Finance Minister Asked to Resign in Phone Call to Ramaphosa

Finance Minister Asked to Resign in Phone Call to Ramaphosa

Finance Minister Asked to Resign in Phone Call to Ramaphosa

President Cyril Ramaphosa has yet to respond to mounting calls to fire Finance Minister Nhlanhla Nene.

South African Finance Minister Nhlanhla Nene resigned Tuesday over undisclosed meetings with a business family at the heart of a corruption scandal, dealing a blow to President Cyril Ramaphosa. Khusela Diko, the president's spokeswoman, said the two men have discussed the matter.

Mboweni's tweet was posted in April this year. He is urging those ministers and other senior officials to follow Mr. Nene's example by volunteering to give testimony at the national inquiry into corruption so that their conduct can be reviewed.

"I am confident that Mr Mboweni will provide that leadership‚" he said.

There are fears however that a new finance minister, three weeks before the tabling of the Medium Term Budget Policy Statement - the so-called mini-budget - could lead to more political turbulence. Government bonds and banking stocks also gained.

Nene admitted to meeting the controversial Gupta family at their Saxonwold residence at the state capture commission of inquiry last week.

The Guptas have been accused of having undue influence over former president Jacob Zuma and his executive, as well as operations at state owned enterprises which it used to loot billions from SA.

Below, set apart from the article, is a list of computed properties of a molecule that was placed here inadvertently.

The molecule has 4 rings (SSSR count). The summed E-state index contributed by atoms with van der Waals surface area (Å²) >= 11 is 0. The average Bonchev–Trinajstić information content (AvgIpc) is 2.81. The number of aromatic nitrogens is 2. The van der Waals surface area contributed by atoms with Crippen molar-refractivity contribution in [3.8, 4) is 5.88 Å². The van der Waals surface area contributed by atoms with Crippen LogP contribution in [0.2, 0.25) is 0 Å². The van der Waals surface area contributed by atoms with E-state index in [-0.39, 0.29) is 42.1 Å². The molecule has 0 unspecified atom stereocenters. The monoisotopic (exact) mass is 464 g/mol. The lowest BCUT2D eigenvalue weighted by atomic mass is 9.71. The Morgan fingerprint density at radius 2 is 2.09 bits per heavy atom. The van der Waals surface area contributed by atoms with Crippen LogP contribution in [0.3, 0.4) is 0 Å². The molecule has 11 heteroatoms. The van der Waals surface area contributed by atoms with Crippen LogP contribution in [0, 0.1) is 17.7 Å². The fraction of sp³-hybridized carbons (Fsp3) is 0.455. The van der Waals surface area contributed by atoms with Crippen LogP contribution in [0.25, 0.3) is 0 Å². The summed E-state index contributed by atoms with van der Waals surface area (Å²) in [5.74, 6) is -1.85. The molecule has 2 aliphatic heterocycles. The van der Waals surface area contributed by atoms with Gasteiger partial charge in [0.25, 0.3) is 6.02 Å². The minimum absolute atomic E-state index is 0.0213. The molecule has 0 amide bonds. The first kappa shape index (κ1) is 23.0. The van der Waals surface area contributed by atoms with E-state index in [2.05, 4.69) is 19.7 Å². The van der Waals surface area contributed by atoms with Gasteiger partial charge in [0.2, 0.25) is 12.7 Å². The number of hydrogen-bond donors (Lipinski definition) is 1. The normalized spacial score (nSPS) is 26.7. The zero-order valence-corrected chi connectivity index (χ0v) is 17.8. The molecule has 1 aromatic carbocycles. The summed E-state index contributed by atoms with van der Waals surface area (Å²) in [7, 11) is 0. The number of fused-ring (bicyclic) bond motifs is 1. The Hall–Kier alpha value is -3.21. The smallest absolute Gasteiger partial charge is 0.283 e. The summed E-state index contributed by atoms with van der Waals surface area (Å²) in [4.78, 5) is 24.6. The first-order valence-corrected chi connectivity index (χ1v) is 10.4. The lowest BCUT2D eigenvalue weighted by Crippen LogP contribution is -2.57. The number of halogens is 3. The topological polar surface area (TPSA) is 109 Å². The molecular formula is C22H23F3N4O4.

The ANC forced Zuma to quit as president in February after nearly nine years in office, clearing the way for his 65-year-old deputy and party leader Ramaphosa to take over.

Zuma ruled for nearly nine years before the governing African National Congress forced him to quit in February and replaced him with his 65-year-old deputy and party leader, Ramaphosa.

While Mboweni has a good reputation, doubts will continue to linger over Ramaphosa's ability to clean up after Zuma's scandal-marred tenure, according to Guillaume Tresca, a senior emerging markets strategist at Credit Agricole CIB from Montrouge, France.

In a nationally televised address, Ramaphosa said he accepted Nene's resignation because of "errors of judgment" as a result of a controversy surrounding Nene's testimony in an ongoing graft inquiry in South Africa. "Foreign investors, after a well-managed political transition, have been disappointed and the links between the Guptas and Nene shows it is hard to erase the past".

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